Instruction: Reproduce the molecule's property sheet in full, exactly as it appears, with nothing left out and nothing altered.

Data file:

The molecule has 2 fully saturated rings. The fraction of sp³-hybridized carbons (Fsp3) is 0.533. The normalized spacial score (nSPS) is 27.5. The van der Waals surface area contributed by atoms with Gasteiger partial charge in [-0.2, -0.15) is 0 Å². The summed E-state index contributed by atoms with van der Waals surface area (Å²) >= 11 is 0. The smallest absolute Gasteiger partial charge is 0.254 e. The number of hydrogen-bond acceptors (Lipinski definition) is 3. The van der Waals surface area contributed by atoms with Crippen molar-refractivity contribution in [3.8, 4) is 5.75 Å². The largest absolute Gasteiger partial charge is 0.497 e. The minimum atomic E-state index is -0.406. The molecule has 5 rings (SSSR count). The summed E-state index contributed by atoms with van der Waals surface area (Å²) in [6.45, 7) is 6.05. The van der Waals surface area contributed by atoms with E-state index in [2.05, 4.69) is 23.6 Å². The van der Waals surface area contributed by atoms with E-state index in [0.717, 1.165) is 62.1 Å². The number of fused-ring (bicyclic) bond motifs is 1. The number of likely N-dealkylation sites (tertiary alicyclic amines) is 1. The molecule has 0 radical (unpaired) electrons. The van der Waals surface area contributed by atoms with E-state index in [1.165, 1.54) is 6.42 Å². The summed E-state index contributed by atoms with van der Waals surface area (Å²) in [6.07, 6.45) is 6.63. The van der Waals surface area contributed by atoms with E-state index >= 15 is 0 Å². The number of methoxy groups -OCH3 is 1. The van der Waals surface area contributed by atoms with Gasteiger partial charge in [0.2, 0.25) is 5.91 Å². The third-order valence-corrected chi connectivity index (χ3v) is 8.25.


The molecule has 2 fully saturated rings. The fraction of sp³-hybridized carbons (Fsp3) is 0.533. The normalized spacial score (nSPS) is 27.5. The van der Waals surface area contributed by atoms with Gasteiger partial charge in [-0.2, -0.15) is 0 Å². The summed E-state index contributed by atoms with van der Waals surface area (Å²) >= 11 is 0. The smallest absolute Gasteiger partial charge is 0.254 e. The number of hydrogen-bond acceptors (Lipinski definition) is 3. The van der Waals surface area contributed by atoms with Crippen molar-refractivity contribution in [3.8, 4) is 5.75 Å². The largest absolute Gasteiger partial charge is 0.497 e. The minimum atomic E-state index is -0.406. The molecule has 5 rings (SSSR count). The summed E-state index contributed by atoms with van der Waals surface area (Å²) in [6.45, 7) is 6.05. The van der Waals surface area contributed by atoms with E-state index in [2.05, 4.69) is 23.6 Å². The van der Waals surface area contributed by atoms with E-state index in [0.717, 1.165) is 62.1 Å². The number of fused-ring (bicyclic) bond motifs is 1. The number of likely N-dealkylation sites (tertiary alicyclic amines) is 1. The molecule has 0 radical (unpaired) electrons. The van der Waals surface area contributed by atoms with E-state index in [1.165, 1.54) is 6.42 Å². The summed E-state index contributed by atoms with van der Waals surface area (Å²) in [6.07, 6.45) is 6.63. The van der Waals surface area contributed by atoms with E-state index >= 15 is 0 Å². The number of methoxy groups -OCH3 is 1. The van der Waals surface area contributed by atoms with Gasteiger partial charge in [0.2, 0.25) is 5.91 Å². The third-order valence-corrected chi connectivity index (χ3v) is 8.25.